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By Bill Hoagland
As a child, did you have a pet that you were especially attached to and for whatever reason, you were so endeared to that pet that you always wished, in later life, that you could have another one just like that childhood companion? And for a lot of reasons—marriage, kids, jobs, moving, and so on– that wish to reunite with the same type of critter just wasn’t going to happen. But what if it did?
When our son, Joe, was about 10 years old, he wanted some chickens and a rooster. So he ordered 50 chicks and a rooster from one of those chicken mail order places and this brood, after being mailed to us in a large pizza box, was kept at Annie’s barn along with the rest of our critters. For whatever reason, Joe became very attached to the rooster, which he named “Usty”. “Usty” was a “banty” rooster. I absolutely hated “Usty”. It seemed that every time I was at the barn, “Usty” would attack me, especially when I turned my back and could not see what was coming.
“Usty” obviously did not know where I fit in the food chain.
That Christmas, we had a severe drop in temperature Christmas Eve—somewhere south of zero actually. On Christmas morning, we took the kids with us to Annie’s barn at daylight to feed the animals before going home to unwrap presents and so on. When we arrived at the barn, “Usty” was found outside the front door of the barn, frozen solid. I could not help but notice that his beak that he used so often to attack me was actually frozen in the open position. Was he in the attack mode when the cold front hit?
Joe of course was heart-broken, but not me. I was wondering who upstairs I should thank for this frozen Christmas present. Yes, there was a burial with all the trimmings a few days later when the ground thawed, but fortunately, Joe did not press us to get him another rooster. But it was on his mind for a long, long time.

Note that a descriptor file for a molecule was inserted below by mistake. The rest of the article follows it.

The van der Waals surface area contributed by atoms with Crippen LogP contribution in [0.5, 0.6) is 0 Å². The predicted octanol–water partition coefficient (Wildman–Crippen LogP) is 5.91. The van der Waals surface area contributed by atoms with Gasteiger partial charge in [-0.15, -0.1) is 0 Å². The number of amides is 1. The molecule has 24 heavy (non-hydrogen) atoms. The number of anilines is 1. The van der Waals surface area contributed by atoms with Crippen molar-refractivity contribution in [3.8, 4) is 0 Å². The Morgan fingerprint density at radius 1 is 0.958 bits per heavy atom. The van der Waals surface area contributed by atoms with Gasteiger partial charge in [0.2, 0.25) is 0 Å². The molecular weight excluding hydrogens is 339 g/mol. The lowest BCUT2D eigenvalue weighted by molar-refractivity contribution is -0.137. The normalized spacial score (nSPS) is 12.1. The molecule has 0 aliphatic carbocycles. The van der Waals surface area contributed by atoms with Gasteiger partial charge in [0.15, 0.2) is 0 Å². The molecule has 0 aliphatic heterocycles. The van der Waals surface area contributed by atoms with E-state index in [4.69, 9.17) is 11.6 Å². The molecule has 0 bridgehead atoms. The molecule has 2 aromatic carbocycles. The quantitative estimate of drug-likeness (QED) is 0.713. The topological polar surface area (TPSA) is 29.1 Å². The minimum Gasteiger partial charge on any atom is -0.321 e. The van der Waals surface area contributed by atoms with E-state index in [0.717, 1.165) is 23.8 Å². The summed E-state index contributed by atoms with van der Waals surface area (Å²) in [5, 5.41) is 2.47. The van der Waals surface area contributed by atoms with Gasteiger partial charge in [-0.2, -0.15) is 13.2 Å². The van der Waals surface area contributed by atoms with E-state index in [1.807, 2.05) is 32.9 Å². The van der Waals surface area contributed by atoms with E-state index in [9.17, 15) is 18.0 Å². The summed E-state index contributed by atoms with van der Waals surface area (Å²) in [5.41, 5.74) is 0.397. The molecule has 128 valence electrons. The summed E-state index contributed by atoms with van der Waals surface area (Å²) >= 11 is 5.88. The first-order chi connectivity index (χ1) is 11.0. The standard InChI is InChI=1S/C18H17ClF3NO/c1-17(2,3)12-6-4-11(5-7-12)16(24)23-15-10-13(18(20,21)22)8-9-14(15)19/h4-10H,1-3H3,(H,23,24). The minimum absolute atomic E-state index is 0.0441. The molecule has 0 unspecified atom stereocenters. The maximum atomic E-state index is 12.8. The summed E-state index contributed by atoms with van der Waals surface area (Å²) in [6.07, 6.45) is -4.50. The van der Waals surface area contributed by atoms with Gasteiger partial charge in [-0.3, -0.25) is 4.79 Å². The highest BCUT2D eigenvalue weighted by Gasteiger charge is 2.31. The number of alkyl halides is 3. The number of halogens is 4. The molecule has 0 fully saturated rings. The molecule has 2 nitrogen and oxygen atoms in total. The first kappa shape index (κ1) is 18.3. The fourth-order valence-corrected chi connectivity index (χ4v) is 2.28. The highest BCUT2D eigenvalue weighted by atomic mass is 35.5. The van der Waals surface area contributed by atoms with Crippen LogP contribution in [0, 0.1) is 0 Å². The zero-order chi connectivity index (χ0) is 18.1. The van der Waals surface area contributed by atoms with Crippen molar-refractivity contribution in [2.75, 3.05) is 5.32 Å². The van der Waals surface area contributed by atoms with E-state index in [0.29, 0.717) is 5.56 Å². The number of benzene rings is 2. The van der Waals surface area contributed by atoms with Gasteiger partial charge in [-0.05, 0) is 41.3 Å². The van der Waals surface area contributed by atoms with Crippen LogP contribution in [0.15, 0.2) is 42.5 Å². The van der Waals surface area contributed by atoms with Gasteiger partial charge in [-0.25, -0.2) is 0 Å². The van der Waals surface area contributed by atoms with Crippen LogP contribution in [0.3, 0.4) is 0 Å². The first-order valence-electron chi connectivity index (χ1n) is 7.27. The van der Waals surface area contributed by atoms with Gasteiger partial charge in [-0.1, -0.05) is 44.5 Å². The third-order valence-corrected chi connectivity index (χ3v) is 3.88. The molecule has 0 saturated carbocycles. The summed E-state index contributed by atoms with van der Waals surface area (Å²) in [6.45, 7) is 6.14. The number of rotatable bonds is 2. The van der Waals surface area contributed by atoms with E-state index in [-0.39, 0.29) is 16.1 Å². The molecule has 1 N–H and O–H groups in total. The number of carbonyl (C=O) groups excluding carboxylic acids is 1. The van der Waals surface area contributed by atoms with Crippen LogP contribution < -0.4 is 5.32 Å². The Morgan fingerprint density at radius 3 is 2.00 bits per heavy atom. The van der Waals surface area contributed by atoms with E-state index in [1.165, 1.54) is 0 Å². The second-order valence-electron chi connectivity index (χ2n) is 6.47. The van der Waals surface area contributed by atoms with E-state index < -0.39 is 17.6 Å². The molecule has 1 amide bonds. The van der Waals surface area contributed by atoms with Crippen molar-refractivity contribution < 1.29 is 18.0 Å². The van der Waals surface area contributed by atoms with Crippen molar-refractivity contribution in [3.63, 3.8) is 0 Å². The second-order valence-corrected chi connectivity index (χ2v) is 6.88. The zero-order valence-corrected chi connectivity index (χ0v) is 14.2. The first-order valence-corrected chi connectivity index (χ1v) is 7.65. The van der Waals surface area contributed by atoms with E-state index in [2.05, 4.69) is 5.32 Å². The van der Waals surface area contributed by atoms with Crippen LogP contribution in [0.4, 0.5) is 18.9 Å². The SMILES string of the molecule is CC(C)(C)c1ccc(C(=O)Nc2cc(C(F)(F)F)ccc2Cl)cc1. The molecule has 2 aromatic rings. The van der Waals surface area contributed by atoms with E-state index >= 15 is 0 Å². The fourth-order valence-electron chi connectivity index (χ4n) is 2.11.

Fast forward to 2021. Joe is living in Calhoun County at this point. It seems that for the past year, there had been a rooster running around loose in the Village of Hardin. No one knows exactly how he got there. Although he had a regal look about him, he was homeless just the same, apparently living off of left-overs that people in Hardin gave him. They also gave him the nickname of “Fred”. How in the world Fred had managed to stay out of someone’s frying pan is a mystery to me. One day, when Joe just happened to be in Hardin, Joe’s daughter told him that a dog had just caught Fred and had him pinned in the creek next to Rull Brothers. So Joe jumped down into the creek and pulled Fred away from the dog, put him in his truck and took him home.
Today, Fred is doing just fine, thank you very much. He has his little flock of hens to boss around at Joe’s farm and he is definitely enjoying the good life. And Joe, whether he wants to admit it or not, achieved that dream that so many of us have to reunite with that special pet that we had as a kid when things were much more innocent.
• Bill Hoagland has practiced law in Alton for more than 50 years, but he has spent more than 70 years hunting, fishing and generally being in the great outdoors. His wife, Annie, shares his love of the outdoor life. Much of their spare time is spent on their farm in Calhoun County. Bill can be reached at firstname.lastname@example.org.